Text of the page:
A team of researchers with the KTH Royal Institute of Technology, Mälardalen University and Tsinghua University has found that all of China’s major cities are now in a position to produce electricity from solar power more cheaply than can be had from the grid. In their paper published in the journal Nature Energy, the group describes how they estimated solar energy costs for all the major Chinese cities, and what they found when they compared them to costs associated with the grid.
In recent years, China has put a significant amount of effort into producing and installing solar technology to the extent that they are now the world’s biggest producer of solar cells, and also the world’s biggest installer of solar panels. Last year, installations in the country accounted for half of all installations worldwide. A lot of that growth has been stimulated by government subsidies, but the Chinese government has made it clear that it wants solar to fly on its own—subsidies are slowly being withdrawn. In this new effort, the researchers wanted to know if China was ready to fly on its own, at least in its major cities.
The researchers started by estimating solar energy system prices and electricity production in all of the major Chinese cities. They then compared what they found with prices from the grid. Next, they estimated solar electricity prices at the grid scale, and compared them to electricity generated strictly from coal. The calculations accounted for estimates of the lifetime of solar systems. They report that they found that all 344 of the major cities they studied were currently in a position to generate electricity at lower costs than the grid supply—without subsidies. They also found that 22 percent of those cities could also produce electricity at a lesser cost than possible with coal.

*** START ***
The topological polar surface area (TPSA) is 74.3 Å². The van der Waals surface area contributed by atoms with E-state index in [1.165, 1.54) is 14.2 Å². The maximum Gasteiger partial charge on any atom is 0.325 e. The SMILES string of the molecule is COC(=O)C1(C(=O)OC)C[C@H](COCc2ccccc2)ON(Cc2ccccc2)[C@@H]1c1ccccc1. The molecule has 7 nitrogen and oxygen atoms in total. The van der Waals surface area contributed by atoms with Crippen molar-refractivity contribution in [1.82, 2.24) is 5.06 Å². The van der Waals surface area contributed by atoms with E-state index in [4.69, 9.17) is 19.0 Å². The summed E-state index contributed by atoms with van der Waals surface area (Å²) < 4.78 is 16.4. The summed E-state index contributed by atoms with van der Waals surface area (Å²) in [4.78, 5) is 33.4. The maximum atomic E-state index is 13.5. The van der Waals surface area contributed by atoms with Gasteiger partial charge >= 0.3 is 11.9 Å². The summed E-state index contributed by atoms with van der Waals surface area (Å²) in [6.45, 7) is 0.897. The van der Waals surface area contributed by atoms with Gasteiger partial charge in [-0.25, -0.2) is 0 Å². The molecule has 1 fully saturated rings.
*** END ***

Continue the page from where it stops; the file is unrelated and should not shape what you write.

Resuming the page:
The researchers note that advances in technology and low installation costs (due to less expensive hardware and low labor costs) have allowed China to achieve grid parity far sooner than predicted by most analysts. They suggest that the developments in China could serve as a boost to the solar industry in general.